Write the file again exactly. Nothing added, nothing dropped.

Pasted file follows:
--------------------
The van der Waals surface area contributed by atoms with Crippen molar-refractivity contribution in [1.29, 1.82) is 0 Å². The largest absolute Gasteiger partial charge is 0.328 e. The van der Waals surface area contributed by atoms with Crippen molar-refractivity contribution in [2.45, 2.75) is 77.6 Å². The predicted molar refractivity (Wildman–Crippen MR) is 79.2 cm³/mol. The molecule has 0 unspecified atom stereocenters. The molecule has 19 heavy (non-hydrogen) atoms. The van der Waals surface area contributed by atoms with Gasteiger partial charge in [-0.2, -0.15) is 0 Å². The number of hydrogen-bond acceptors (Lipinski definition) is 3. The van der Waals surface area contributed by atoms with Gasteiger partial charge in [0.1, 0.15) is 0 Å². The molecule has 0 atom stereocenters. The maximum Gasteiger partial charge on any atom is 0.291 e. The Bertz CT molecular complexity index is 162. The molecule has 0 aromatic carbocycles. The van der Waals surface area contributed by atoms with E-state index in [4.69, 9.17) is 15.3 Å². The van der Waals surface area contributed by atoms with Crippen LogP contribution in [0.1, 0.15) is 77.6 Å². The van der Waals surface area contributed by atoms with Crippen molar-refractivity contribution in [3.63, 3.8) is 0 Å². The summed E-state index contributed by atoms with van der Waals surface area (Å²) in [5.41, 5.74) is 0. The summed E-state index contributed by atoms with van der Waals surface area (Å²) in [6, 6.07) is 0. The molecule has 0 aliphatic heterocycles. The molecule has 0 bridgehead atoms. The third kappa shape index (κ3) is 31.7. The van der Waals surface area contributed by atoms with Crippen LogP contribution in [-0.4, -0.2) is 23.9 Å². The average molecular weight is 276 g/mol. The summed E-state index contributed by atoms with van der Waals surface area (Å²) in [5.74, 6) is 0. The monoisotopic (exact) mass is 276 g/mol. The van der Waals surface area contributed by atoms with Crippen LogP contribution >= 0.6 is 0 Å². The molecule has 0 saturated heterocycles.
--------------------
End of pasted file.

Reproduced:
The van der Waals surface area contributed by atoms with Crippen molar-refractivity contribution in [1.29, 1.82) is 0 Å². The largest absolute Gasteiger partial charge is 0.328 e. The van der Waals surface area contributed by atoms with Crippen molar-refractivity contribution in [2.45, 2.75) is 77.6 Å². The predicted molar refractivity (Wildman–Crippen MR) is 79.2 cm³/mol. The molecule has 0 unspecified atom stereocenters. The molecule has 19 heavy (non-hydrogen) atoms. The van der Waals surface area contributed by atoms with Gasteiger partial charge in [-0.2, -0.15) is 0 Å². The number of hydrogen-bond acceptors (Lipinski definition) is 3. The van der Waals surface area contributed by atoms with Gasteiger partial charge in [0.1, 0.15) is 0 Å². The molecule has 0 atom stereocenters. The maximum Gasteiger partial charge on any atom is 0.291 e. The Bertz CT molecular complexity index is 162. The molecule has 0 aromatic carbocycles. The van der Waals surface area contributed by atoms with E-state index in [4.69, 9.17) is 15.3 Å². The van der Waals surface area contributed by atoms with Crippen LogP contribution in [0.1, 0.15) is 77.6 Å². The van der Waals surface area contributed by atoms with Crippen molar-refractivity contribution in [3.63, 3.8) is 0 Å². The summed E-state index contributed by atoms with van der Waals surface area (Å²) in [5.41, 5.74) is 0. The summed E-state index contributed by atoms with van der Waals surface area (Å²) in [6, 6.07) is 0. The molecule has 0 aliphatic heterocycles. The molecule has 0 bridgehead atoms. The third kappa shape index (κ3) is 31.7. The van der Waals surface area contributed by atoms with Crippen LogP contribution in [-0.4, -0.2) is 23.9 Å². The average molecular weight is 276 g/mol. The summed E-state index contributed by atoms with van der Waals surface area (Å²) in [5.74, 6) is 0. The monoisotopic (exact) mass is 276 g/mol. The van der Waals surface area contributed by atoms with Crippen LogP contribution >= 0.6 is 0 Å². The molecule has 0 saturated heterocycles.